Sunday, January 25, 2009

Higher Ed links

Hemali Chhapia has a report in which Prof. Damodar Acharya, Director, IIT-Kharagpur, is quoted as saying that JEE is a 'flawed system' of selecting students, and that it "hurts the high school system".

The start of Techfest's 2009 edition was not all fun and games. The controversial issue of scrapping the IIT-JEE came under the spotlight when IIT-Kharagpur director Damodar Acharya pointed out the "flawed system'' of selecting students with an objective type entrance examination. ...

He told TOI, after the discussion, that JEE in a way was hurting the high school system as IIT aspirants focused only on JEE. "I am against JEE and feel it should be eliminated. Why can't we take students on the basis of Std XII marks? Anyway, we take in less than 1% of our top science students after 10+2 and these are very bright children."

In expressing these views, he joins Prof. M.S. Ananth, Director, IIT-M.

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Shafi Rahman has short piece in India Today about how the National Knowledge Commission, the Ministry of Human Resource Development and the University Grants Commission have been fighting over the autonomy levels at the new Central Universities. since this government is in a hurry to set the ball rolling, and since the next session of the Parliament may be too late (the General Elections may be announced anytime soon, and the government may not be able to announce any new policies), it has gone with the ordinance route. This bit in an otherwise bleak report is genuinely good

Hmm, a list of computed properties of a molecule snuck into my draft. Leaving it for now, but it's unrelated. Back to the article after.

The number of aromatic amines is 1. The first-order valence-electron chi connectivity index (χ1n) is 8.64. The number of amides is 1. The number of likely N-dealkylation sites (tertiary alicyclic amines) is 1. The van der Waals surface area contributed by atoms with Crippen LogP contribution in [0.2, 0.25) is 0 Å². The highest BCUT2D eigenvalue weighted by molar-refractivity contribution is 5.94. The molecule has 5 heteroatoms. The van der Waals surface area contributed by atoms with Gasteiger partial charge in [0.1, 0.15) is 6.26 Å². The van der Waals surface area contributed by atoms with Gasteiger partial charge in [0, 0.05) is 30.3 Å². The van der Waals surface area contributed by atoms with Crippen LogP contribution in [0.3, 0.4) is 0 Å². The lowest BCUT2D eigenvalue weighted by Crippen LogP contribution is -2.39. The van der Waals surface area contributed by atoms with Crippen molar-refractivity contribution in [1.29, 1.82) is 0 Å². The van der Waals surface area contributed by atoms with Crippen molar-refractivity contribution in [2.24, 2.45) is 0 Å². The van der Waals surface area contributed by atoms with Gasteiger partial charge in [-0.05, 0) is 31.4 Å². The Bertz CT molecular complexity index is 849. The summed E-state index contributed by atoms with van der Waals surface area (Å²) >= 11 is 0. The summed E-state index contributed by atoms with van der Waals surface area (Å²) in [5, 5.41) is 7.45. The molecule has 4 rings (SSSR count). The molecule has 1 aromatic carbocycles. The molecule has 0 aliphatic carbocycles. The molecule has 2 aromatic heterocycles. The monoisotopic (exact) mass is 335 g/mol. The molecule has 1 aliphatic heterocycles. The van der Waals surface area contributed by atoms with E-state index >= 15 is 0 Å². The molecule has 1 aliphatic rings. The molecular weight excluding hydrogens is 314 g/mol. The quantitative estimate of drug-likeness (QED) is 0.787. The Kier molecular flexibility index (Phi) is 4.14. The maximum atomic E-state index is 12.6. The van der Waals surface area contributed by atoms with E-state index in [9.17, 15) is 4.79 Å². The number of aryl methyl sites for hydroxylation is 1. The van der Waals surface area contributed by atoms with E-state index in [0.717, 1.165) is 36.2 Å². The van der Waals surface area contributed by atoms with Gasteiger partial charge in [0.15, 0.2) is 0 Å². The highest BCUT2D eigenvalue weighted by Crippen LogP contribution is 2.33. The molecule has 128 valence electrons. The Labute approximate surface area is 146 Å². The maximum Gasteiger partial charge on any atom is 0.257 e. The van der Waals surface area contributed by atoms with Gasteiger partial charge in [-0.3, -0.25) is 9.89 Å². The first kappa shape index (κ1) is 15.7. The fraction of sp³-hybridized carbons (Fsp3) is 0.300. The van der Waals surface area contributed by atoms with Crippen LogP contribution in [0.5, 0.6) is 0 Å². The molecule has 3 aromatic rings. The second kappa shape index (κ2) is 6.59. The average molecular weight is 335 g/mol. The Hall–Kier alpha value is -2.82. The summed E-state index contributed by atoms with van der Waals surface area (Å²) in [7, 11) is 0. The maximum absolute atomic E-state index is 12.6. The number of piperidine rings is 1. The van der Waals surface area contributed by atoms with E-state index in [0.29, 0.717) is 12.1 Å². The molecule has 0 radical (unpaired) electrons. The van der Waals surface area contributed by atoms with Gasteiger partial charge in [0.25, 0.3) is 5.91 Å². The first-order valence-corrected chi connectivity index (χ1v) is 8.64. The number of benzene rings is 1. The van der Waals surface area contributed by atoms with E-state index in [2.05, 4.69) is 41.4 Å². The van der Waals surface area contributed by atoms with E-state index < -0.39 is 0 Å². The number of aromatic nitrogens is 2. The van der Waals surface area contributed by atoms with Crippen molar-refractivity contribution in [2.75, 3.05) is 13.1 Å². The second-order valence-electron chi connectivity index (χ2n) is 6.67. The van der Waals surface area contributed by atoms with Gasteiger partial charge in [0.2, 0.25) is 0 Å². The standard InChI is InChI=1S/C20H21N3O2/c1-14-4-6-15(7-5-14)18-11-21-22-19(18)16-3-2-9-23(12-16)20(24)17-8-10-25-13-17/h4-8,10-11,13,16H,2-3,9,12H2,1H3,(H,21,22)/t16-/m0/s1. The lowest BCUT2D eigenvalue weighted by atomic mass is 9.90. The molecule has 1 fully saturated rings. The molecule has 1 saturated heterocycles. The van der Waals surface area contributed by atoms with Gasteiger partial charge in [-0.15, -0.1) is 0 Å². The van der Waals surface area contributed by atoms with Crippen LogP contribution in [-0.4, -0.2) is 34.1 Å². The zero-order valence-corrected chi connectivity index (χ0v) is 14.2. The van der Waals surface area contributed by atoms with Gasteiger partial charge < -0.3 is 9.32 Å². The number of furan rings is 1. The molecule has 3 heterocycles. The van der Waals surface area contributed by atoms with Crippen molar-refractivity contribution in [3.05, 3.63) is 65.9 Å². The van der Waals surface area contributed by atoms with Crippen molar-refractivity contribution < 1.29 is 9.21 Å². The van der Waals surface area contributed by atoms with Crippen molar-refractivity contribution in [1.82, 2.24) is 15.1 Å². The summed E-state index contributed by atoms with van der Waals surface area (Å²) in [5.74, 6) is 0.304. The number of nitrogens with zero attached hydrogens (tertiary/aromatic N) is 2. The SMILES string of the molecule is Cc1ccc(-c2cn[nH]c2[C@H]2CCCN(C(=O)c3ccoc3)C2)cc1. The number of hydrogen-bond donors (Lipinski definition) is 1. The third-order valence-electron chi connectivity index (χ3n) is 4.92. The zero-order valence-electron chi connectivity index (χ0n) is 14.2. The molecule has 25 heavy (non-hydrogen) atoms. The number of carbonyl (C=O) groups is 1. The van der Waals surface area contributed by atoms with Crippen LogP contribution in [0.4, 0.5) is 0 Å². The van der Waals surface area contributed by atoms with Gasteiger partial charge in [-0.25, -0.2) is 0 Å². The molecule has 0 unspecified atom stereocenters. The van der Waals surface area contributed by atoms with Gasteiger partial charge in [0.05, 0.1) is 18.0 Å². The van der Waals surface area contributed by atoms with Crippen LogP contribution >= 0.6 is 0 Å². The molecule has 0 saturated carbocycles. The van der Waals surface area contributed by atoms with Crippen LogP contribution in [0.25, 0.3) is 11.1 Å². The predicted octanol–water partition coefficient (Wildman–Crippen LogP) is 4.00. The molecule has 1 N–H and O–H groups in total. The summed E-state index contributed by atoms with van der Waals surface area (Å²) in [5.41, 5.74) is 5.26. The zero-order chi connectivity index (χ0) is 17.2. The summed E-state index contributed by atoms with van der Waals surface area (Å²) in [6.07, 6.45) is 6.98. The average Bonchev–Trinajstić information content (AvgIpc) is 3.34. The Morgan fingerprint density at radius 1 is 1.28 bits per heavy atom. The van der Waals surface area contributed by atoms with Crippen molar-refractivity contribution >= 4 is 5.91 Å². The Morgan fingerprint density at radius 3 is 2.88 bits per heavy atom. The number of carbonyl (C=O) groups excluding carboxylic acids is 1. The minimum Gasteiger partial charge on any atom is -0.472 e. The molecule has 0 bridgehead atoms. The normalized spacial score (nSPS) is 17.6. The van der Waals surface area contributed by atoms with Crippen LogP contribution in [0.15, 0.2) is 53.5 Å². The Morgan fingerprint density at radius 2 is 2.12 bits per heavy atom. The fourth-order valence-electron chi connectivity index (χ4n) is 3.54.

As a first step, the ministry has decided to do away with the tag of World Class University, an idea which has won it the NKC’s applause . The Act will now be termed the National Universities System Act instead of the World Class University System Act. “We can’t name a child ‘genius’, who is at risk of growing up clueless,” says a ministry official.


  1. Anonymous said...

    i don't know how "necessary" or "unnecessary" are those squabbles when the all important terms (maybe US style capitalist hype/bubble) should be "game-changing" and "disruptive" steps forward.
    there is no doubt that institution building in india should come under this category.

  2. Anonymous said...

    additionally building/starting these new institutions should be treated as a skunkworks project

  3. L said...

    Regarding JEE-
    I have been teaching students who have just passed their XII and entered college. Believe me in state boards, getting 98% or 99% is a matter of memorising answers to all possible questions that can be asked. There is a question bank. This effectively means the child memorises about 1000 answers and then can get 99% marks. I and my colleagues find that mostly (very few exceptions)those who get 95% or above in their +2 exams, can learn only if each topic is stated as a question with an answer or at least as notes with a subheading.
    It is usually those with marks 75%--85% who are fairly good and are able to learn and can think independently-- at least to some extent.
    JEE must be made analysis based -- conducted early to give a lot of time to do the correction and evaluation. There should be a shifting pattern and it should be made "coaching impervious".

  4. Winnowed said...

    Entrance exams became vogue in India because the 12th standard exams are very unreliable. However, we now have a situation where students prepare only for the entrance exams and ignore the 12th standard syllabus. We ought to reform the 12th standard exam system and make it more reliable. Also, the syllabus should be more or less the same throughout India. Once this is done, we can and must do away with all entrance exams.